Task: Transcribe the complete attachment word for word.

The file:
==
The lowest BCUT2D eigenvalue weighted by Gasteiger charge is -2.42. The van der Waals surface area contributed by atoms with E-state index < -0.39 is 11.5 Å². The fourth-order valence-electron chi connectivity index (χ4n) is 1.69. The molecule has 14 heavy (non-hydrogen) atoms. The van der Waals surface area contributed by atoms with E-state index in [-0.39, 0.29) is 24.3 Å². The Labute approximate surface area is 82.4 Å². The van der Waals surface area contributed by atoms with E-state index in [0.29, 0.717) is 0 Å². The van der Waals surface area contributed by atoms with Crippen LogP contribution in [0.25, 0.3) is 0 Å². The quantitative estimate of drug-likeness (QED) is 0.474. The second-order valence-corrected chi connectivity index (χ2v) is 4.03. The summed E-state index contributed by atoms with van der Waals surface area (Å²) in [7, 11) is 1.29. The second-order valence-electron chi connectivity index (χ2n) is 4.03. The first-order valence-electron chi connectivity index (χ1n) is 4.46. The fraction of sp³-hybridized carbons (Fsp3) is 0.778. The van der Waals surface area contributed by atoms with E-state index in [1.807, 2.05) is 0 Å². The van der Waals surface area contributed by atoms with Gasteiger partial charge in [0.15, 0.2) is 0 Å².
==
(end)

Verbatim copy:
The lowest BCUT2D eigenvalue weighted by Gasteiger charge is -2.42. The van der Waals surface area contributed by atoms with E-state index < -0.39 is 11.5 Å². The fourth-order valence-electron chi connectivity index (χ4n) is 1.69. The molecule has 14 heavy (non-hydrogen) atoms. The van der Waals surface area contributed by atoms with E-state index in [-0.39, 0.29) is 24.3 Å². The Labute approximate surface area is 82.4 Å². The van der Waals surface area contributed by atoms with E-state index in [0.29, 0.717) is 0 Å². The van der Waals surface area contributed by atoms with Crippen LogP contribution in [0.25, 0.3) is 0 Å². The quantitative estimate of drug-likeness (QED) is 0.474. The second-order valence-corrected chi connectivity index (χ2v) is 4.03. The summed E-state index contributed by atoms with van der Waals surface area (Å²) in [7, 11) is 1.29. The second-order valence-electron chi connectivity index (χ2n) is 4.03. The first-order valence-electron chi connectivity index (χ1n) is 4.46. The fraction of sp³-hybridized carbons (Fsp3) is 0.778. The van der Waals surface area contributed by atoms with E-state index in [1.807, 2.05) is 0 Å². The van der Waals surface area contributed by atoms with Gasteiger partial charge in [0.15, 0.2) is 0 Å².